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The ‘likability’ problem faced by female politicians

Hillary Clinton won a huge victory this week. But she faces a problem that all female leaders share

Jacqueline Maley is a political columnist with The Sydney Morning Herald

During my pregnancy, a dear friend of mine, who happens to be a late-middle-aged white male, asked me what kind I was having. A girl, I said.

“Good,” he told me. “This is going to be the women’s century.”

His words came back to me as my daughter, now 13 months, sat on my lap while we watched footage of Hillary Clinton claim the Democratic party nomination for the United States presidency.

It was a breach of the no-screen-time-before-two rule, but I figured the historic weight of the moment cancelled out any possible infant synapses damage.

I got a bit teary. I quoted Prime Minister Malcolm Turnbull and I said to her: Look, darling, girls can do anything!

She squawked in appreciation and flapped her limbs.

I hope that one day my baby will think it laughably quaint that we ever found it noteworthy for a woman to achieve high office.

(Credit: Getty)

And yet, it was hard to escape the feeling last week, as Clinton punched a big hole in one of the great glass ceilings, that she should have been more broadly celebrated for it.

The sad fact is that instead of lauding her tenacity and obvious intellectual brilliance, not to mention her considerable experience, much of the conversation about Clinton is focused on the fact that people just don’t seem to like her. Even, whisper it, Democrat-voting women, just don’t seem to warm to her.

It is amazing that someone as qualified, hard-working and bountifully gifted as Clinton should have to worry about being liked, as though she were the presenter of a morning television show, or a new girlfriend being brought home to meet the parents.

It is often said of (male) politicians that the public doesn’t have to like a leader, only respect him. In Clinton’s case the opposite seems true. Everyone respects her, how could you not? Her record speaks for itself. But people don’t like her, and that, apparently, is a big problem.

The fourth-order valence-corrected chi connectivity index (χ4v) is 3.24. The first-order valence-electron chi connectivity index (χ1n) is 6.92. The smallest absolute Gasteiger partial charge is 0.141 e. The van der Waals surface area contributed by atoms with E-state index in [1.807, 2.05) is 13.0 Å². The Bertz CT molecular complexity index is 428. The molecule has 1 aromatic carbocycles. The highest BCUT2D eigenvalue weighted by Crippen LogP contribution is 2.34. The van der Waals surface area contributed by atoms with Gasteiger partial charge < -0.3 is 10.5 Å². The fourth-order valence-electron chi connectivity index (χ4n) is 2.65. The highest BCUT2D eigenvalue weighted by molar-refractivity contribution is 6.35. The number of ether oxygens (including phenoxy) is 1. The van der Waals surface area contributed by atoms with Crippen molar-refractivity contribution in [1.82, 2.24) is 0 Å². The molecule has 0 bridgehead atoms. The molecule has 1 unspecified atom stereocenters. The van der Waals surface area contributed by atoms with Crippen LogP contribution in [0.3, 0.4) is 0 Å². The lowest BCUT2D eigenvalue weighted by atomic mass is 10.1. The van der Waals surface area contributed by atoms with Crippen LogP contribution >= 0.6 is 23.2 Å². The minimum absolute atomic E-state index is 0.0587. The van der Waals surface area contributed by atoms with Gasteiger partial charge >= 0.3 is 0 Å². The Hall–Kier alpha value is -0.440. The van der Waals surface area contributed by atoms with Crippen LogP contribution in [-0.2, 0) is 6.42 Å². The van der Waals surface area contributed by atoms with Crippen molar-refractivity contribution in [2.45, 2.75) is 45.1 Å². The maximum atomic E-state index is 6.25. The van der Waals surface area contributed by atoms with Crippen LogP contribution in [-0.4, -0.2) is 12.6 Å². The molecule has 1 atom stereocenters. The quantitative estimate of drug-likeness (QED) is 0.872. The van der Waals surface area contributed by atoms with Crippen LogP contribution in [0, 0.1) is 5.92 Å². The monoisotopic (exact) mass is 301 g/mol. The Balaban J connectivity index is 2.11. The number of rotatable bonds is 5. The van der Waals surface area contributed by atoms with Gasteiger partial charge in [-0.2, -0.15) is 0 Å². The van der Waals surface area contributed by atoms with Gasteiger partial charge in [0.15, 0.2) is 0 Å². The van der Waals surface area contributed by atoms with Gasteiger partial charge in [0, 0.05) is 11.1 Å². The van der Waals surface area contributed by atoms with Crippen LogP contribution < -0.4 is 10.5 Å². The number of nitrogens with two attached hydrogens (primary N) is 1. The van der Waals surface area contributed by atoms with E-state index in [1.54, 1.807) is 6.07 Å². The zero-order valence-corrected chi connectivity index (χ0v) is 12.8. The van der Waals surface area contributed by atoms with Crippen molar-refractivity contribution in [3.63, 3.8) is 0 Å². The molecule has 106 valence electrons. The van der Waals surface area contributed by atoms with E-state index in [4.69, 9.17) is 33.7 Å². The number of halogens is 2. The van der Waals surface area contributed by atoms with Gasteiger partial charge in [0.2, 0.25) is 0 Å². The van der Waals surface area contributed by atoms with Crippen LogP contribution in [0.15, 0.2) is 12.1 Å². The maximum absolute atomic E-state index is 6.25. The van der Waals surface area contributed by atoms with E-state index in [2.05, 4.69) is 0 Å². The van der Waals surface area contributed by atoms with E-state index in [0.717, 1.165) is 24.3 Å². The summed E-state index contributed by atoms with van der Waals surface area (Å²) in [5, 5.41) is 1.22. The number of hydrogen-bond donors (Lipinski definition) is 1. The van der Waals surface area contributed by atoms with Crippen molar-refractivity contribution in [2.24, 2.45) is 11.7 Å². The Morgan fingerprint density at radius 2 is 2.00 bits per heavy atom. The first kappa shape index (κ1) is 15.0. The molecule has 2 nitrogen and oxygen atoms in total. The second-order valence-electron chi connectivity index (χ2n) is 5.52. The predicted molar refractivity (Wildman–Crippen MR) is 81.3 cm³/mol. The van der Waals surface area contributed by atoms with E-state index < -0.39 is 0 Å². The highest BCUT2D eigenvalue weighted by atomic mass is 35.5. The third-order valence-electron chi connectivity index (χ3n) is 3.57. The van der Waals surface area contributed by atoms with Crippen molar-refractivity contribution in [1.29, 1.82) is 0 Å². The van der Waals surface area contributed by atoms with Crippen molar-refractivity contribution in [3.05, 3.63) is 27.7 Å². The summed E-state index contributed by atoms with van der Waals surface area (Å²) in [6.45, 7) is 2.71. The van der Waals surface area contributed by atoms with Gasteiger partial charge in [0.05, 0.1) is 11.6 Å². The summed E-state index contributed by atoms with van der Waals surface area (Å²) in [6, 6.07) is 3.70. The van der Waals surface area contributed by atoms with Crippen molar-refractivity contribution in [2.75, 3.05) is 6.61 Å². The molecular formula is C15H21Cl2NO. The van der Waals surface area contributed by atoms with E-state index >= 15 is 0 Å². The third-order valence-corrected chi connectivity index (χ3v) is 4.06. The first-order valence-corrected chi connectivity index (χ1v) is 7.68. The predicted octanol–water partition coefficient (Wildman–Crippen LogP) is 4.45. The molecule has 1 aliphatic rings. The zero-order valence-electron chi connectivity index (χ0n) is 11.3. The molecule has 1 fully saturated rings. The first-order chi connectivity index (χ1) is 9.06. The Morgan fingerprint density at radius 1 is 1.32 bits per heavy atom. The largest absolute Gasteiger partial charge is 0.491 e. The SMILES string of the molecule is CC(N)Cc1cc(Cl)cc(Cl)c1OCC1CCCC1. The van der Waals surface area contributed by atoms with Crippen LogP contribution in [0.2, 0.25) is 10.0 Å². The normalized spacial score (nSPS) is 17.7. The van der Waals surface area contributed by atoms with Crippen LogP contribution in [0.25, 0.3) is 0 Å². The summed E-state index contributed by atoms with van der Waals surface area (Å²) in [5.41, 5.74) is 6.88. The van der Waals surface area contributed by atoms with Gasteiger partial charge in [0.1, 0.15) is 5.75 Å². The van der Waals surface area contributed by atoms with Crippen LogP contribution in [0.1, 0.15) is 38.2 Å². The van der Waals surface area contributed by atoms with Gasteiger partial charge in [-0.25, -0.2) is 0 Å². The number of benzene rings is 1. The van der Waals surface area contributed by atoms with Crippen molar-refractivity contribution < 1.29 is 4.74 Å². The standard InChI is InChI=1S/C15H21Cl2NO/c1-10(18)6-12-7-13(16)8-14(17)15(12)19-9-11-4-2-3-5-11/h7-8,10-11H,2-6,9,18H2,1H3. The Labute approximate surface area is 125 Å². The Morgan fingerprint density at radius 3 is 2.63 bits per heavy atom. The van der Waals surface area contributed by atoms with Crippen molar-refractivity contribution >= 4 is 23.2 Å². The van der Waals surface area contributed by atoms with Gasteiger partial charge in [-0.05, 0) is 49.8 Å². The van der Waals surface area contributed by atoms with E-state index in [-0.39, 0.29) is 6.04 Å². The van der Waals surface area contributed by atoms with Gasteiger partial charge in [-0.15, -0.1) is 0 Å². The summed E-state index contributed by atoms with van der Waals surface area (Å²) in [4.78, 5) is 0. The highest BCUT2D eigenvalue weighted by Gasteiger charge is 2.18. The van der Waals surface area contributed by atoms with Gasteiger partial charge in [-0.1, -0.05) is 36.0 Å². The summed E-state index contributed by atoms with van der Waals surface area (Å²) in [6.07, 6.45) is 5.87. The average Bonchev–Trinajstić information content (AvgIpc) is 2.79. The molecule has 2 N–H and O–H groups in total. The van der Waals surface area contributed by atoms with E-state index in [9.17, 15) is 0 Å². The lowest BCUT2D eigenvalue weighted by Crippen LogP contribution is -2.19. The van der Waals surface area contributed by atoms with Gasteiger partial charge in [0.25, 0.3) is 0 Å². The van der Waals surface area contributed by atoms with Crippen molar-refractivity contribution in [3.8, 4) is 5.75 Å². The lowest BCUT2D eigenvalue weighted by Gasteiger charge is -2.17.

It tells us everything we need to know about the archetypes we fall back on to define “good leadership” and how rigidly masculine they are.

History is scattered with strong charismatic male leaders. JFK. Charles de Gaulle. Gough Whitlam. President Barack Obama is ridiculously charming in a way that would be impossible for anyone to emulate. Even Donald Trump, to his supporters, fits this mould. He is a strong personality, magnetic to his voting public, however insane that seems to the rest of us.

History is scattered with strong, charismatic male leaders.

Then, you have your grandfatherly grumps – your Winston Churchills and your John Howards. They are men voters didn’t necessarily like, but whom they respected and admired for their decisive leadership.

But there are really no equivalents when it comes to female political leaders.

There are few role models here or overseas. The women who have been most successful on the political stage – Margaret Thatcher, Angela Merkel, Helen Clark – lack charisma but are seen as highly conscientious, the girly-swots of the public arena.

In Australia, the girly-swot leader makes for a strong deputy. All three major political parties – the Liberals, the Nationals and the ALP – currently have a female deputy. Julie Bishop, Fiona Nash and Tanya Plibersek are all trusted, disciplined and hard-working second-in-commands; safe-hands.

Former Prime Minister Julia Gillard was popular and well-liked as deputy. As was later reported, she was the only one who managed to actually get anything done under the increasingly chaotic leadership of her Prime Minister Kevin Rudd.

But just look what happened when she moved up a rank. Voters didn’t just not like Gillard, they openly reviled her, at least in some quarters. The ability to work hard mattered little in the face of her personal approval ratings.

If this is to be the woman’s century, as my friend boldly predicted, we will have to find new models of female leadership – in Australia and abroad – that focus less on the likability of the leader, and more on her competence.

Jacqueline Maley is a political columnist with The Sydney Morning Herald

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